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Headscarf ruling changes expectations in discrimination cases, says expert

A ban on wearing headscarves in the workplace may be admissible if it is based on a general company rule prohibiting political, philosophical and religious symbols from being worn visibly, an advisor to the EU's highest court has said.31 May 2016

In an opinion on a case brought by a Muslim woman fired by Belgian security company G4S, advocate general Juliane Kokott said that there was no direct discrimination on the grounds of religion if the ban was founded on a general rule, and not on stereotypes or prejudices against one or more religions, or against religious beliefs in general.

The opinion approaches the issue "far more from the point of view of the employer than earlier decisions on this point", employment expert Linda Jones of Pinsent Masons, the law firm behind Out-Law.com, said.

"It seems that the expectation has shifted from requiring the employer to show flexibility in matters of religious dress to the employee being expected to show flexibility," Jones said.

Advocate general Kokott said that the G4S ban may constitute indirect discrimination, but may be justified in order to enforce a legitimate policy of religious and ideological neutrality by the employer, so long as the "principle of proportionality" is observed. The ban in this case should be regarded as proportionate, she said.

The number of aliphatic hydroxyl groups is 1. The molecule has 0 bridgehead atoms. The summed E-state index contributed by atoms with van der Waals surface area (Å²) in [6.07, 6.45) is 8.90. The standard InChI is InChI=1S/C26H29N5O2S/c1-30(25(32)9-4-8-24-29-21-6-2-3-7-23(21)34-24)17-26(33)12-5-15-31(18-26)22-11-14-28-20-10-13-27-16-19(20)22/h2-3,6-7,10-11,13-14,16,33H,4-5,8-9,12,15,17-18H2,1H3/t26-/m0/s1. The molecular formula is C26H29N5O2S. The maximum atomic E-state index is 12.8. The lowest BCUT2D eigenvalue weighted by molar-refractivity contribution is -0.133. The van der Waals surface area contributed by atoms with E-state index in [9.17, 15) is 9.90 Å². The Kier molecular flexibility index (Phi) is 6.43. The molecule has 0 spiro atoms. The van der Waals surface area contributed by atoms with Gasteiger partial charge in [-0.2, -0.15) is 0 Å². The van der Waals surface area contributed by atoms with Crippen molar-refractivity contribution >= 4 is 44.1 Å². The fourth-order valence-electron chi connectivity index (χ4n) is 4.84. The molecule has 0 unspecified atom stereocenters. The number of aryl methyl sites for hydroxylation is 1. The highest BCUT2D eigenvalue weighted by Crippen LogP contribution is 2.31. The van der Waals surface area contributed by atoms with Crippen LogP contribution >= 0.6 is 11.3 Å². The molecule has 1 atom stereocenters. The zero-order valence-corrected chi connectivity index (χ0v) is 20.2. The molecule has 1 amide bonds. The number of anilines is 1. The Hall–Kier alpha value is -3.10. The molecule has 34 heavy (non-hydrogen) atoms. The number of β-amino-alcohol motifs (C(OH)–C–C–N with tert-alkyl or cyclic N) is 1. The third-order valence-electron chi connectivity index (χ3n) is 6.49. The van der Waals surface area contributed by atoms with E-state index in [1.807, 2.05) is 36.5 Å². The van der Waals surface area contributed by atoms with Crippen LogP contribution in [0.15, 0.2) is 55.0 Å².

This was an "extremely interesting and somewhat surprising judgment", Jones said. "It seems to suggest that the reason behind an action is relevant to whether an employer has directly discriminated, which could provide a fertile ground for future litigation," she said.

"As far as indirect discrimination is concerned, G4S clearly had a policy in place that placed the claimant at a disadvantage, as a Muslim woman who wanted to wear a headscarf. However, the advocate general held that G4S had a legitimate aim in wanting to remove religious symbolism from the workplace in order to further their policy of neutrality, and that their actions in banning the headscarf could be a proportionate way in which to implement the ban," she said.

"The distinction was drawn between religious belief and other forms of discrimination, with the advocate general noting that while individuals cannot leave their skin colour, gender, sexuality, disability or age 'at the door' when going to work, a person of religious belief can be expected to modify their dress code and other religious practices, suggesting that religious practices are a matter of choice," Jones said.

"The advocate general also commented that G4S’s policy was capable of being a genuine occupational requirement given the very diverse nature of its client base and the face to face contact that employees have with those clients," she said.

In previous cases where, for example, employees have been banned from wearing crucifixes to work, the emphasis has been on the employer having to prove that a ban was necessary, Jones said.

In this case, however, the advocate general accepted that the ban was necessary to implement its policy of neutrality.

"[That] is a lower hurdle for the employer than having to show that a ban is absolutely necessary, for example for health and safety reasons," Jones said.

Opinions of advocate generals are not binding on the Court of Justice of the European Union, but are often influential.

"It will be well worth looking out for the decision in this case for further guidance on this sensitive issue," Jones said.